Should you automate your finances like Ramit Sethi says or should you unautomate your finances like Adam Baker says? I don’t know. Here’s a discussion on Freedom from Broke on the matter. The answer is : either, or, or something in between.

Either, or, or something in between. That’s clearly a professional way to answer ๐Ÿ˜€

All I know is that a lot of money can be made by telling people either way ๐Ÿ˜‰

Yeah, I’m just jealous.

However, consider that companies have spent a lot of money to get their customers to automate their payments. It stands to reason that companies would not spend millions of advertising money unless they can make money (most likely from people not canceling their services because it is convenient not to).

Automatically withdrawing your customers’ money with their consent provides a steady income stream for your company whether you are the cable company or an investment company.

It works for taxes too. How many people do you think would be as complacent about their taxes if instead of withdrawing their 10% state tax, their 8% social security tax, and their 25% federal tax, that is, approximately half their paycheck before they ever see the money and instead send a bill once a year which people had to pay with real money (not credit).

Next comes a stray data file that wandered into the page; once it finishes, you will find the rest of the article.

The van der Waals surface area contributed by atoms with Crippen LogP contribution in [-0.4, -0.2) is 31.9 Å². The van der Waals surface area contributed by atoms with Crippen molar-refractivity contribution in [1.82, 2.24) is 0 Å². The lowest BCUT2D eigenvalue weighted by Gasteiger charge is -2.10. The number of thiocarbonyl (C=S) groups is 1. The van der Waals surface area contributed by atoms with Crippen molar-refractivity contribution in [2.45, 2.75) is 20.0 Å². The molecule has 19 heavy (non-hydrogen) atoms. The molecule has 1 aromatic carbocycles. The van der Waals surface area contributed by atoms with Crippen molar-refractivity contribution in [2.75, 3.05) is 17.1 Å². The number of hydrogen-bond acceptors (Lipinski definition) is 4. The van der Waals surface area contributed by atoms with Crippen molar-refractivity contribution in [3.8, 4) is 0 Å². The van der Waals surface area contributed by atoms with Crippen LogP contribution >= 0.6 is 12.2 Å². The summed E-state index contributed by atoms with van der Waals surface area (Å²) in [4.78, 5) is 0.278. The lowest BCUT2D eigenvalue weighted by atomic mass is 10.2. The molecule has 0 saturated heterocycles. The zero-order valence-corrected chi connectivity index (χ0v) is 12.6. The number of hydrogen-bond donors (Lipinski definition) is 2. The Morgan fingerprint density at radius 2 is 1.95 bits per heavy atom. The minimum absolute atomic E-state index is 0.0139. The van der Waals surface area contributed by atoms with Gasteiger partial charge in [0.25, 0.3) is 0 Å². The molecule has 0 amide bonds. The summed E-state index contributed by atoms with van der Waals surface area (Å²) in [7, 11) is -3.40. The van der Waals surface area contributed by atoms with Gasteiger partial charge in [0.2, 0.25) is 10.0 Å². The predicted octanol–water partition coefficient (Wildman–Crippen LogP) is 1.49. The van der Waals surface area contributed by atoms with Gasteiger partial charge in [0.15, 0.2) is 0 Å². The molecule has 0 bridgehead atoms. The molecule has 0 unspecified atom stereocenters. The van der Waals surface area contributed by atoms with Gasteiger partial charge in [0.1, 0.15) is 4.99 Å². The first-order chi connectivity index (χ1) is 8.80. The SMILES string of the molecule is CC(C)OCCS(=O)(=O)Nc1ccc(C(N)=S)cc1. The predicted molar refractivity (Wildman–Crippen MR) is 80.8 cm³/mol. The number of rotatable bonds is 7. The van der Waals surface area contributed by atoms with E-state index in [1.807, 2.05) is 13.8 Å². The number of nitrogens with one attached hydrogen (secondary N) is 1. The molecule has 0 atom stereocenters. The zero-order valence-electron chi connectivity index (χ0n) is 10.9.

Hence, if we presume that companies serve โ€œthe average personโ€, then โ€œthe average personโ€ DOES NOT benefit from automating their finances.

Automatization also allows for more things to go wrong. Suppose we have an automatic transfer from account #1 to account #2 which pays account #3. Now suppose the automatic transfer from #1 to #2 does not happen. Banks do screw up from time to time. Or perhaps your paycheck got delayed. Then #2 is underfunded for the #3 withdrawal. Both #2 and #3 slap a $20 fee on you. Meanwhile the money arrives in #1 one day later and the bank goes: “Who me?!”. This is the number one reason to stay far far away from automatic scheduling of ANYTHING THAT GOES OUT. If it is inbound, it’s another matter. This problem can be alleviated by keeping a cash buffer in all accounts. This has an opportunity cost for you—another win for the bank.

What about your average nonaverage (or is that unaverage?) person though? One of the things that makes a person average is that canceling services is inconvenient. The harder it is to cancel something, the less likely I am to cancel it. Even the act of canceling at all may have a higher psychic cost than paying $10. If someone has a short term focus, which I thankfully do not, it is easy to just repeat the mantra “I’ll do it next month”.

And companies know this.

Conversely, if something has a present cost, it may be optimal if you don’t have to swing the axe yourself.

Hence, my stance on whether to unautomate or ununautomate is to automate things which are are rationally good for your financial situation (like regular savings) and unautomate anything that is not good for your financial situation.


Much thanks to BS and ME for the $10 donation.

Originally posted 2010-07-03 10:22:12.